A parabola in mathematic and scientific terms is a smooth curved plane in the shape of a cone. In audio engineering, a parabolic dish microphone resembles a contact lens, but captures crisp sounds from distances away. When looking at the parabolic dish and imagining how it could be used one might believe that only spies and special ops use the dish for secret surveillance. Others might think that the dish was built and is used by aliens for scientific experimentation. When in reality the JonyShot parabolic mic was made by humans for humans.
Lightweight Durable Design
JonyJib creates the JonyShot parabolic mic, which has a diameter of 24 inches and weighs six pounds. It has durable aluminum framing with sturdy yet comfortable handgrips. Attached to the framing is a mic mount, which will accept most lapel, handheld or shotgun microphones. An added bonus would be that it also comes with a 3/8-inch mount for tripod placement, so you won’t have to deal with the pains of holding a six-pound dish, plus a wired mic.
Not Just For Spies
Most known for it’s espionage use by the military, the parabolic dish can be used to harness sound from safe distances away from a source. Yet, due to the JonyShot’s size and reflective surfaces, the device lends itself to more conspicuous activity. Parabolic microphones have also been used for sporting events that are broadcasted on TV, specifically, American football. If you are watching a football game on TV you might catch a glimpse of one or two operators holding one of these impressive devices on the sidelines – yards away from the action. For the most part, the parabolic mics do their part in bringing the life of the game to your living room. As you watch the game you most likely will hear the grunting or the crunch of players colliding together and it seems as if they’re wearing microphones on their uniforms. The fact of the matter is that the sound is actually being captured yards away by parabolic mics.
Stepping Behind The Dish
We took the JonyShot parabolic dish microphone to a nearby park and set up the microphone to listen to some park-goers playing basketball, soccer, and flag football. The information provided by JonyJib explains that audio can be picked up as few as three feet and as far away as 500 feet, depending on the weather. For our testing, the day was perfect with only a slight breeze, so we got within 10 feet and listened to the audio for a few minutes and then moved back to about 100 feet away. The quality of the audio diminished as we stepped back, but only slightly.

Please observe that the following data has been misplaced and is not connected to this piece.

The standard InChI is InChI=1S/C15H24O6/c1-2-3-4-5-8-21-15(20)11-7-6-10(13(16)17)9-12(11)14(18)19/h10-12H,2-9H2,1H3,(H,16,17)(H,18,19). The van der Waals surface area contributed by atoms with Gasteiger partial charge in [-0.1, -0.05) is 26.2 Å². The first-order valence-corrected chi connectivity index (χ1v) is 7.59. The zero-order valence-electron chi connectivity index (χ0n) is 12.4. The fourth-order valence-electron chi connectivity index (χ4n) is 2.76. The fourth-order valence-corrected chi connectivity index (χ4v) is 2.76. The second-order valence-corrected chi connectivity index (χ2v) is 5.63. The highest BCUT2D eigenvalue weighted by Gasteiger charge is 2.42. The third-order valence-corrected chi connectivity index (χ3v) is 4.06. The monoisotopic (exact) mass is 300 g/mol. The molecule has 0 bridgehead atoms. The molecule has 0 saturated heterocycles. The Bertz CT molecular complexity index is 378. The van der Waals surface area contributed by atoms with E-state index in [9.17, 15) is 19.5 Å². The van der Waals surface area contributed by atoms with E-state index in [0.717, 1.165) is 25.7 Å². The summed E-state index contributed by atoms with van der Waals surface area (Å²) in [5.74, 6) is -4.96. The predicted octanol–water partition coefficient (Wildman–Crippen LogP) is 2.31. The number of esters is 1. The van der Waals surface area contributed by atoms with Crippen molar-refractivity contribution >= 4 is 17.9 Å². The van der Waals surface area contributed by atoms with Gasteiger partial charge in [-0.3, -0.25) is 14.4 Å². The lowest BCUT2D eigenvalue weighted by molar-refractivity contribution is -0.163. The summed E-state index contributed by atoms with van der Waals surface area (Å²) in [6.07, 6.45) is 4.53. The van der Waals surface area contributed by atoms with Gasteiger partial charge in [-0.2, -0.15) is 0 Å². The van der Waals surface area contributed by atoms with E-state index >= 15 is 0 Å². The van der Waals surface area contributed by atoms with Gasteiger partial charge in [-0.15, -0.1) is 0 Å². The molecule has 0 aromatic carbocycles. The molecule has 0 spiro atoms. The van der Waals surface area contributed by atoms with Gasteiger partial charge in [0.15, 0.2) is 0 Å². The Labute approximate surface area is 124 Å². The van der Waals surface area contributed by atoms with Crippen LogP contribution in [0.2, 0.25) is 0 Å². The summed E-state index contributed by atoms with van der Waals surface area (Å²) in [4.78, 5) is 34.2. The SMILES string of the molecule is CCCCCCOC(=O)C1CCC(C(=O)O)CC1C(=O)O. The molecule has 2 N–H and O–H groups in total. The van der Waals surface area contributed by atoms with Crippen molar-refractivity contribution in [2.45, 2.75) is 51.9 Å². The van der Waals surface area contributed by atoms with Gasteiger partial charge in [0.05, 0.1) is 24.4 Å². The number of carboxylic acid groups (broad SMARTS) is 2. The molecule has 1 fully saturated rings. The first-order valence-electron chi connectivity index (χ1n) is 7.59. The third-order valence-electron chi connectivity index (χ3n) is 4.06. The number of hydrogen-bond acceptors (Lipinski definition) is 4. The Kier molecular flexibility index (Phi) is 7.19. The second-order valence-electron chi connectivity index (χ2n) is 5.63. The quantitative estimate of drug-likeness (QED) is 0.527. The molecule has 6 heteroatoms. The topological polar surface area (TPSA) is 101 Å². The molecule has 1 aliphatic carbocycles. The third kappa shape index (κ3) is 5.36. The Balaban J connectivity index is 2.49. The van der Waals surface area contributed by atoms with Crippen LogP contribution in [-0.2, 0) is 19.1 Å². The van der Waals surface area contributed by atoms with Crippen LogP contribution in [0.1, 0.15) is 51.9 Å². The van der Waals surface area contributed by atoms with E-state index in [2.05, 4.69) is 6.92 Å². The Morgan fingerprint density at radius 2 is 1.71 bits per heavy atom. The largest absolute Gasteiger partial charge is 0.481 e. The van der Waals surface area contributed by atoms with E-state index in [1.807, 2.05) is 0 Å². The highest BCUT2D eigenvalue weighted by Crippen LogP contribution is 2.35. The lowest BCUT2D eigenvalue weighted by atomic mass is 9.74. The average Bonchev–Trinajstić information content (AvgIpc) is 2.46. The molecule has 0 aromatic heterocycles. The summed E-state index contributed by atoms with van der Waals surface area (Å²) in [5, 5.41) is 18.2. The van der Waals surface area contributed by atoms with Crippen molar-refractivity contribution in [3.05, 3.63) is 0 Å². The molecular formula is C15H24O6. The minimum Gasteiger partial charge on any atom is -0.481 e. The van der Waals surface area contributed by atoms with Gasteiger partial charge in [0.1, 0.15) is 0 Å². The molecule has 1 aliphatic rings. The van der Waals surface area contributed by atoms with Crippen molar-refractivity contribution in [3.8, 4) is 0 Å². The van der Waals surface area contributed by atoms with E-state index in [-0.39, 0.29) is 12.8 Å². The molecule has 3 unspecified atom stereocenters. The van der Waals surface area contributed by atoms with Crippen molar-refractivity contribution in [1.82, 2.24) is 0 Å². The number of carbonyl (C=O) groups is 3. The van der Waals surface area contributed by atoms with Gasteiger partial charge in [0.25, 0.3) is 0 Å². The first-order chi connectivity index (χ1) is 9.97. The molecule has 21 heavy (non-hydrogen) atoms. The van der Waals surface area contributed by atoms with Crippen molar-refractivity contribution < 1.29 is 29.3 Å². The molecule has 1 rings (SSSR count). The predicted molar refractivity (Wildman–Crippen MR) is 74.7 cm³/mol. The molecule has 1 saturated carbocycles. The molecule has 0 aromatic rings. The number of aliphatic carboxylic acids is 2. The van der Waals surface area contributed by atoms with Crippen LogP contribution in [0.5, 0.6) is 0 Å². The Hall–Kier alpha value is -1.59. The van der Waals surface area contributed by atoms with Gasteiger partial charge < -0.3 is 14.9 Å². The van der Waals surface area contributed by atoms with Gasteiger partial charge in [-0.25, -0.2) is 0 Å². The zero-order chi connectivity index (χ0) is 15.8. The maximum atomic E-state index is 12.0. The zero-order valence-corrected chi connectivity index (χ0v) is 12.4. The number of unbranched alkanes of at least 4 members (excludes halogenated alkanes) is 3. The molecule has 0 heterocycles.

The great thing about the dish is that it is highly directional allowing the audio to come in clear even from greater distances away. The high tones came out clean and we could hear a ball being bounced. It was as if we could hear the rubber expanding and moving whenever the ball touched the ground.ÃÂ On the other hand, whenever a player was talking, the bass sounds didn’t really round out the audio and it was like listening to audio through a tin can telephone.
One downside to using a parabolic dish is working in an area of high winds or even breezes. One thing that we noticed was that when a breeze picked up the audio diminished the further away we were from the source.
The price-range for this kind of microphone ranges anywhere from $100 to $4,000, the reason being the difference in size, with the largest discs being the most expensive. JonyJib’s JonyShot parabolic microphone comes right in at the middle at $1,320 without electronics, which is what we got to test. You can also purchase the dish ÃÂready to go’ with microphone, preamp, headphones and cable for $1,995.
The JonyShot parabolic dish is more ideal for picking up the smaller sounds that go unnoticed by human ears. So for the average consumer this might not be the perfect equipment to invest in, but for the professional looking for highly directional sound, then the JonyShot parabolic microphone will be perfect. Whether you are recording sound for sporting events or you are recording audio at a speaker-oriented event, the lightweight JonyShot allows the operator to pick up high quality sounds from a safe distance.
Parabolic Size: 24″ or .6 meters
Weight: 6lbs or 3 kilos
Range: 3′ to 500′ or .9 to 150 meters (varies by conditions)
Supports: Handheld or tripod/monopod mount (3/8″)
Materials: Acrylic and Aluminum
- Comfortable handles
- Easy to use, lightweight
- Universal isolated mic mount
- One piece dish
- Water resistant
- Large device, difficult to store
- Limited, situational use
- Sound quality depends on the weather
The lightweight JonyShot parabolic microphone is easy to use and perfect for long distance audio recording situations such as sports and special events.
$1,320 without electronics
Zachary Fernandez is a freelance videographer and documentary filmmaker.